Top advisors, as well as other generally loyal executives and ministers who knew something of Ted’s erupting rebellion, thought a profound loss of membership, ministry and resources almost inevitable.  In addition to fearing all the above-described power in the liberals’ hands, they feared the power of, and a number tended to believe, the widespread fallacy that Ted had largely built the Church through his personal appeal and speaking ability; almost all believed that even the disappointing results of the telecast in the seventies would far exceed anything possible with Mr. Armstrong trying to do it himself.  Mr. Armstrong actually agreed that all these dire conclusions seemed inescapable if judged solely by “sight” (II Cor. 5:7), without discerning and relying upon God’s Spirit.  See Zech. 4:6.


Thus, Mr. Armstrong gave the sermon knowing that an enormous loss of membership, ministry and resources loomed over the Church.  He even expressed in the sermon that a number of influential ministers hearing him would strongly disagree with his spiritual correction, and that many members were likely to be greatly offended by it.


After a decade of stagnation, and with all physically discernible circumstances pointing to a huge decline even from those anemic levels in members, resources and the Work’s effectiveness, Herbert Armstrong issued a stunningly confident, unqualified challenge and promise in God’s name.  He said God would publicly judge whose doctrine was Truth—his or the liberals’—utilizing a sign neither side could possibly hide the fulfillment or failure of.  With every physical reason to believe it impossible, he prophesied that no matter how many members and ministers left as he purged liberal doctrine, judgment and practice from the Church, if the people who stayed with him would try to purge apostate influence from their minds, God would soon bless the Church and its Work to grow greatly larger and more powerful by every measure than ever before.  The sermon was sent to the entire Church and printed for the ministry.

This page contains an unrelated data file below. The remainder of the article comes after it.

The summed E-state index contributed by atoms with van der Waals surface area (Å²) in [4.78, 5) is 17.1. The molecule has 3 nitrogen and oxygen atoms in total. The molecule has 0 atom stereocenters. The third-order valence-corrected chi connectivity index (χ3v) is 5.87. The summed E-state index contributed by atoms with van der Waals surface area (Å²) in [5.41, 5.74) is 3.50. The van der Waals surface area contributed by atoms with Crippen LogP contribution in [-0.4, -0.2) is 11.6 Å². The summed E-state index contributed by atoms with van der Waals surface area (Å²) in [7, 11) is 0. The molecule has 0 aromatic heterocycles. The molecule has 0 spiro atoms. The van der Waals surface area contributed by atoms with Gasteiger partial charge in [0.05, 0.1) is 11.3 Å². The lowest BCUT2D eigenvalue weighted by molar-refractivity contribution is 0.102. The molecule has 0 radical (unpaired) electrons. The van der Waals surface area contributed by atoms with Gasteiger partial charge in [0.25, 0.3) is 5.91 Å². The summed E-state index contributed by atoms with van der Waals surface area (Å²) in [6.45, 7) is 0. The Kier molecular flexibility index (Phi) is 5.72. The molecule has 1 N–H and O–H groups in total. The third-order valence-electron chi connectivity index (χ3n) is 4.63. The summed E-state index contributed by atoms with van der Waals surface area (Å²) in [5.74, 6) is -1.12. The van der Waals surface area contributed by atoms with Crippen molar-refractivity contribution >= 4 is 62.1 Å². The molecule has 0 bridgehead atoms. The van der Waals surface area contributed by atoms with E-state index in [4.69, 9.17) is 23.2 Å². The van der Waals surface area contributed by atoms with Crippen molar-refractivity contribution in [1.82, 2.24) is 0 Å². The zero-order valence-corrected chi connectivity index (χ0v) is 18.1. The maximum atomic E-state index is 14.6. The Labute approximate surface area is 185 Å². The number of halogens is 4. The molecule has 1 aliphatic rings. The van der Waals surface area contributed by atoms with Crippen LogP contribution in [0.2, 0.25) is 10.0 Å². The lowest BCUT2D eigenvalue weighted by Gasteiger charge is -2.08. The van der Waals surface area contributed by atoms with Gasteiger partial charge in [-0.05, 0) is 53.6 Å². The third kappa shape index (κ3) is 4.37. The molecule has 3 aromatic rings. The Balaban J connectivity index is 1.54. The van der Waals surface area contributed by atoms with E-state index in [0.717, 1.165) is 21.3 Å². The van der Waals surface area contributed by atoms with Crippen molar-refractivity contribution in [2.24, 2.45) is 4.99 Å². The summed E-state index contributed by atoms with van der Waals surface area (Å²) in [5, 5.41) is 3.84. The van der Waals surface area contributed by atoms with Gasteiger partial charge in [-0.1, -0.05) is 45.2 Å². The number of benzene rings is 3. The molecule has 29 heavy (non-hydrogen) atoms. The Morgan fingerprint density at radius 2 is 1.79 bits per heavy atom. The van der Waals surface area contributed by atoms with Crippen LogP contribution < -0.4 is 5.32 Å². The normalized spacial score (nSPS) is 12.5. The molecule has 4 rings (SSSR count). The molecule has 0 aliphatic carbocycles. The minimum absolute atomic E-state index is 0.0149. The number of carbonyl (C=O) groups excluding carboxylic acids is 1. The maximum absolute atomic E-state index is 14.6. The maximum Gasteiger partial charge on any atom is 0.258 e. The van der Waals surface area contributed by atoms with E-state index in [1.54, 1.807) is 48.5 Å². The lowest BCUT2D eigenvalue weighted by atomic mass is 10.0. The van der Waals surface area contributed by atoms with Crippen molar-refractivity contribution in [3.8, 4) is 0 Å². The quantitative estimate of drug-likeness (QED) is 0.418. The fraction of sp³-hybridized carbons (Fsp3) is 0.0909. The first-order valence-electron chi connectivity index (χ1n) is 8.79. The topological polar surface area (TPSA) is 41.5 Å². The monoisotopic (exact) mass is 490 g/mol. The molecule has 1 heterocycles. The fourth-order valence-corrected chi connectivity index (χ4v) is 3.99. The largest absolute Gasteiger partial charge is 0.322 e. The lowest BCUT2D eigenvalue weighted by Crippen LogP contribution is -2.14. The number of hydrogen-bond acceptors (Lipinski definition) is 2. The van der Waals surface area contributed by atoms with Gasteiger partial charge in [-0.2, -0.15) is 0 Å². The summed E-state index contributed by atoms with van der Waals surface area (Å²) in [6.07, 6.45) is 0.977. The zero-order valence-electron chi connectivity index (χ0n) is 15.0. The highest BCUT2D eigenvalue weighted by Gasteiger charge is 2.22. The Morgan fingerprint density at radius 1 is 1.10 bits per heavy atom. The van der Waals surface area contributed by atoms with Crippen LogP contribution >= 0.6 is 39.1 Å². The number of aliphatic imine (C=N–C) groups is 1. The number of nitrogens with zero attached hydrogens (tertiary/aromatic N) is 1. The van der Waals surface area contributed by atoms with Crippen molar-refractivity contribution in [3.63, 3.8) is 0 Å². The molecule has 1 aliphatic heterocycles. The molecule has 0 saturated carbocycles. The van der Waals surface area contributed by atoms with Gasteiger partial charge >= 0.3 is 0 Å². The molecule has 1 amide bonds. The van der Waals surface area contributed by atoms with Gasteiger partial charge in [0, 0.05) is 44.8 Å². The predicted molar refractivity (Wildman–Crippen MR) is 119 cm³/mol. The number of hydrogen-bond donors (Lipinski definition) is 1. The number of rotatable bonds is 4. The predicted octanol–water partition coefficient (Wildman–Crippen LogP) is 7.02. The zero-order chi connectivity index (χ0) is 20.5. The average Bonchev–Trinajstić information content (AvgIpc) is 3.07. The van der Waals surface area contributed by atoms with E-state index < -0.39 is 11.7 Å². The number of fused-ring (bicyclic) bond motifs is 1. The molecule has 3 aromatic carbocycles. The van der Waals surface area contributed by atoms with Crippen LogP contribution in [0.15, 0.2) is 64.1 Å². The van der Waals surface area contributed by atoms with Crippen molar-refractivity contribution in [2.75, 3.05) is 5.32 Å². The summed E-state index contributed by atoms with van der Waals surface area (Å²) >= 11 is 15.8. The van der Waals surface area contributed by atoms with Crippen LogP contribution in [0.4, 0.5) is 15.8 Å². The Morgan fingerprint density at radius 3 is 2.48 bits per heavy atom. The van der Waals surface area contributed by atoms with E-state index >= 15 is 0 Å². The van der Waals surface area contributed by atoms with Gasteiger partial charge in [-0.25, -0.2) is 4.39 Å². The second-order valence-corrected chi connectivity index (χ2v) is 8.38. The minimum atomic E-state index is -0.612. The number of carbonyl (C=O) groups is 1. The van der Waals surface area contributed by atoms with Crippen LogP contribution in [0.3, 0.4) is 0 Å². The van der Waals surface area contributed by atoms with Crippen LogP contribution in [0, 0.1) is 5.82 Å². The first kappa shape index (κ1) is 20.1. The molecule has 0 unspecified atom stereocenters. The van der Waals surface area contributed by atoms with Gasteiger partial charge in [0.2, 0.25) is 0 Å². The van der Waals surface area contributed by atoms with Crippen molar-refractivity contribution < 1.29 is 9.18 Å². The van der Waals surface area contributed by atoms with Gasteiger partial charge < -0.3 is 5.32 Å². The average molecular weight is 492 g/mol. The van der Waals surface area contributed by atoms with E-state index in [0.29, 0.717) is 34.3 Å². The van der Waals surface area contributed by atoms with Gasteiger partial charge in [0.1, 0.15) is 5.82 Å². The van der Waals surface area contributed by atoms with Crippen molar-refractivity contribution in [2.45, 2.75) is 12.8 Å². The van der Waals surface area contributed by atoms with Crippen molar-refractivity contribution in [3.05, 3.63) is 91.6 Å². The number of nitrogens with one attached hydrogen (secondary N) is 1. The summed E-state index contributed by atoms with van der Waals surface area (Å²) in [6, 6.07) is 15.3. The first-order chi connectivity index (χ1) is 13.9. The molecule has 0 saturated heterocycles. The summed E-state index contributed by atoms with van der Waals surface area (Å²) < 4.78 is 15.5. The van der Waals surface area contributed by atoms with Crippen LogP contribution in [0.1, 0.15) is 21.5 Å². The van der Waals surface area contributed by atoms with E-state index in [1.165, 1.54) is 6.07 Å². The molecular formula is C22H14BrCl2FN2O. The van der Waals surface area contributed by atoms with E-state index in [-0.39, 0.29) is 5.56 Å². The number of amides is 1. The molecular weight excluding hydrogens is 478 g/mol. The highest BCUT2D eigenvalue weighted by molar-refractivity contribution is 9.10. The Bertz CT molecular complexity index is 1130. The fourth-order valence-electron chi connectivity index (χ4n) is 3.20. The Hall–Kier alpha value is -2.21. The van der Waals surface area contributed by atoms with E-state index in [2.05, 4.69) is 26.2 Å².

It is very telling that the sign of God’s judgment Mr. Armstrong prophesied pleased the liberal apostate ministers.  Garner Ted and some others publicly stated that the sign was a perfect one from their vantage point as it would certainly fail, and its failure could not be hidden; objective measures would unmistakably prove it, such as total membership, yearly income, number of literature requests, telecast viewership, Plain Truth circulation, etc.


Indeed, just a few months after the sermon, the apostate ministers thought God had definitively answered against Mr. Armstrong’s doctrine, even sooner than they anticipated, when the Attorney General attacked the Church.  Some apostates suggested to the Attorney General that the Church’s membership overwhelmingly yearned for freedom from “dictatorship government,” so they could embrace the more “enlightened” doctrine recently forbidden by Mr. Armstrong.  The kind of government the membership wanted, alleged the apostates, was either something essentially identical to that of United and “COGWA” today, or, for the more “moderate,” something quite similar to Meredith’s and Hulme’s today.  Again very tellingly, the Attorney General found such apostate forms of government perfectly acceptable, while he outrageously, slanderously attacked God’s government:  Mr. Armstrong’s sole ultimate apostolic rule under Christ.